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Despite Late Start, Downing Made An Impact In Iowa

by Evan Sporer / Minnesota Wild

As Grayson Downing recounts key events over the past 407 days, leading all the way back to March 24, 2015 when he signed with the Minnesota Wild, his first professional contract, motivation is a motif riddled throughout.

An undrafted free agent who played his college hockey at the University of New Hampshire, Downing parlayed an ability to score at the NCAA level into an NHL contract.

But Downing said he knew that alone wasn't going to guarantee him anything.

"Going undrafted puts a chip on your shoulder," said the 24-year-old, left-shot center. "When the contract comes in, it's, 'Ok, what do I have to do now to prove myself even more?'"

More for Downing was a rookie season that, despite getting a late start, set Iowa Wild rookie records in goals, assists, points, power-play goals, power-play assists, and power-play points.

"You see guys getting drafted, guy are always talking about the draft, and it's something that motivates me, and creates more motivation to go out and prove myself, and earn the opportunities," Downing said.

His college career ended much like his professional career began: Filling the back of the net with pucks. In Downing's final seven games as a Wildcat, he scored seven goals. In his final nine, he recorded 12 points (7-5=12),

That included a stretch in Hockey East's conference tournament when Downing scored six goals in five games, netting the overtime-winner in the opening game of a quarterfinal series against Providence.

"I took a lot of Hockey East with me (to the American Hockey League), just because you are playing with a lot of really good players (in Hockey East)," Downing said. "There are a lot of guys who are drafted. There are a lot of young men, and then the difference is going to the AHL, you're playing with grown men."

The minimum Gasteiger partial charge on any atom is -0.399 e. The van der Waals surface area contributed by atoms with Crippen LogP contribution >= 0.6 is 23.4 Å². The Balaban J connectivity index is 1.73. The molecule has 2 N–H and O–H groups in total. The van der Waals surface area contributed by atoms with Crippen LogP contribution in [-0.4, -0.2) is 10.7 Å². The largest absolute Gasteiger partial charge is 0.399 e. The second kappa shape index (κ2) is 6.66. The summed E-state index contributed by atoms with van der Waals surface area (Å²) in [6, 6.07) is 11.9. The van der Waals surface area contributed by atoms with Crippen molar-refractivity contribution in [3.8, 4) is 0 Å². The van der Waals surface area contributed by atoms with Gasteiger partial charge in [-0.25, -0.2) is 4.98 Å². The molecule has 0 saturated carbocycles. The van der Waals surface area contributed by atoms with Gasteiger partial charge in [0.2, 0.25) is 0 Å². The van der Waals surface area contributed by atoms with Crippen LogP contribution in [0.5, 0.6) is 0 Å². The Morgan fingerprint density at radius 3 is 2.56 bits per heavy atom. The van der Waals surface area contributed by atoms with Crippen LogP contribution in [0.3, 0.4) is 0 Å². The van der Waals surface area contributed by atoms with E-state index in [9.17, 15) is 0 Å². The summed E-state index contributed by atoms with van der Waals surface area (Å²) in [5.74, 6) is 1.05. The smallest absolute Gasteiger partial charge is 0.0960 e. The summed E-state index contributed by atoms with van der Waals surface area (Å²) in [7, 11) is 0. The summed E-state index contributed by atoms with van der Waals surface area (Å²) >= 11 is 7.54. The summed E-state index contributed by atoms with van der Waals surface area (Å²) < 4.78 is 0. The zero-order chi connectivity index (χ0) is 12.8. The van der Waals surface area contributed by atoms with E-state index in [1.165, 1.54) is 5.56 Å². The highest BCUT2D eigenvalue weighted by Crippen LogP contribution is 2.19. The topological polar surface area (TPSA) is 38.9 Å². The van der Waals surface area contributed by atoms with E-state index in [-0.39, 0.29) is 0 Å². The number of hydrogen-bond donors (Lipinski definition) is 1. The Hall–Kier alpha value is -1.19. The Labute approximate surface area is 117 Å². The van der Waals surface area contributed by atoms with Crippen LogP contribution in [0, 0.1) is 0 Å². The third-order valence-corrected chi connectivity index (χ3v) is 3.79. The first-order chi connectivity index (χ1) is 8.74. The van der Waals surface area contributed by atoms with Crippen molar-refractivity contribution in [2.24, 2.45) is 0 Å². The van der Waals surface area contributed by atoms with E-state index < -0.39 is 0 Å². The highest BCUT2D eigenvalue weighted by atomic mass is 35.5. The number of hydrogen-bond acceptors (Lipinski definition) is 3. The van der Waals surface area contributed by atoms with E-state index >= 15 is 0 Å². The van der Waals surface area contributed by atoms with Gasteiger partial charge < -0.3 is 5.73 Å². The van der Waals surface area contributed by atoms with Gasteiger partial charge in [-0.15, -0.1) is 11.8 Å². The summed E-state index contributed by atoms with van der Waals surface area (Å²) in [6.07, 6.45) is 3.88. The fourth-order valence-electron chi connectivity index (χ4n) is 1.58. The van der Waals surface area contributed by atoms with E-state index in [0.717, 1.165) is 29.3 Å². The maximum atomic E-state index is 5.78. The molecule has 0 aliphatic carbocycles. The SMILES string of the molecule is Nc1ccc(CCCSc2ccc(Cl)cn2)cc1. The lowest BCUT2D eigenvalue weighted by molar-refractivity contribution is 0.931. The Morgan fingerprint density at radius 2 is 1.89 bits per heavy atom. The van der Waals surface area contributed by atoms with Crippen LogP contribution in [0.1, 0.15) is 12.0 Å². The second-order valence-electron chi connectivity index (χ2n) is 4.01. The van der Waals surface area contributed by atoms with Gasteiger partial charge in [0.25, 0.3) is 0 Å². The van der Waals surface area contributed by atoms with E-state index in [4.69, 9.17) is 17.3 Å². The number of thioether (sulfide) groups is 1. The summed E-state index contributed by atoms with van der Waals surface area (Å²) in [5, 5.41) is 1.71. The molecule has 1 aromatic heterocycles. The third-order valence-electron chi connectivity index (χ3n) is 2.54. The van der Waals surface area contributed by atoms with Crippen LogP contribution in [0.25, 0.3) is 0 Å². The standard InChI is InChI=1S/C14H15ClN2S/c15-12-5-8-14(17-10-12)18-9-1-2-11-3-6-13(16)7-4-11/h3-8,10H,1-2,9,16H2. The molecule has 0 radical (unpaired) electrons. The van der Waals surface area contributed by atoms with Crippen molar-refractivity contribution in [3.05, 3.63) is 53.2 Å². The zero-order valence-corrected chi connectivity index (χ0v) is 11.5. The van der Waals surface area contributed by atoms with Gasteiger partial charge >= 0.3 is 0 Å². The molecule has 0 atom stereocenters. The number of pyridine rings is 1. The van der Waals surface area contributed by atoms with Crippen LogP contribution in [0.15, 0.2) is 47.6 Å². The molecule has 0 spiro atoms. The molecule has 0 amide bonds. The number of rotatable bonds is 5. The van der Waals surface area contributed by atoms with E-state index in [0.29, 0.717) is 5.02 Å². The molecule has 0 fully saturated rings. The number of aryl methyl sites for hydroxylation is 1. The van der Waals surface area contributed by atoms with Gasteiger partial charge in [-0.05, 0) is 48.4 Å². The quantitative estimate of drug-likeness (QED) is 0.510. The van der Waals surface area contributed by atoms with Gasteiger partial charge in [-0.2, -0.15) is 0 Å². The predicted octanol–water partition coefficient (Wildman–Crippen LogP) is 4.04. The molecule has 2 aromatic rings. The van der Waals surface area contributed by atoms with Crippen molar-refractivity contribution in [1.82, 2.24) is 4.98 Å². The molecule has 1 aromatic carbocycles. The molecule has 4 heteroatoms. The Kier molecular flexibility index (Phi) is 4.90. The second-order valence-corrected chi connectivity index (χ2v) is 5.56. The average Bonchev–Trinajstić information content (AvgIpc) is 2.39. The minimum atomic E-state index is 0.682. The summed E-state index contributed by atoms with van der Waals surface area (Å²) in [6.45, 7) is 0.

Downing put himself through the paces this past summer, readying his body for the rigors of a longer professional schedule. He got a five-game cup of coffee at the end of the 2014-15 season following his signing, but 2015-16 was truly his chance to get his feet wet.

But Downing sustained a lower-body injury at the NHL Prospect Tournament in Traverse City in September that forced him to miss the Wild's entire training camp, and the beginning of the AHL season.

"At Traverse, the first few games were going well, and then getting hurt, I don't want to say it was frustrating, but it [stinks] to sit through a training camp where you want to be on the ice," he said. "For me personally, it was my first NHL training camp, and I wasn't able to partake because I was sitting in the training room getting treatment. I had to watch practices, watch the games, and I wasn't able to experience it and be on the ice with those guys, and like I said, prove myself."

Downing said one of the biggest keys to his recovery was keeping himself in a good place mentally.

"It was easy to stay motivated because you see all these guys out there playing, and you want to be out there with them," Downing said. "You don't want to be watching."



When he was finally healthy enough to suit up for Iowa, his first game coming Oct. 7, Downing was the furthest thing from a spectator. He scored 3:58 into that season debut, a 3-2 shootout loss against Lake Erie.



It was a theme to Downing's rookie season: He never went more than six games without scoring a goal, tallying 19 in 59 games. Downing finished in the top-20 among rookies in the AHL in scoring, with only two players on that list playing fewer games.

It's why when General Manager Chuck Fletcher addressed the media for a final time for the 2015-16 season, Downing's name came in the same breath as the recently signed, 2015 first-round pick Alex Tuch, as well as a group of forward prospects the Wild is hoping can blossom into NHL goal scorers.

"Our forward depth next year is going to be substantially better," Fletcher said after noting Downing was nearly a point per-game player in the AHL, and has yet to have the chance to play in an NHL preseason game because of injury. "How quickly these kids can make an impact, we'll see, but we'll certainly have a lot more talent in Iowa to start the season."

To that effect, Downing is carrying the same, undrafted free agent mentality into this summer, with eyes on making the Wild out of training camp come September.

"It's a different game every level you play at, and the NHL is the biggest step," he said. "I'm getting prepared to play NHL-caliber hockey, and not settle to be just sort of stuck in the AHL. This year went well, but there's motivation to do more, and to grow."

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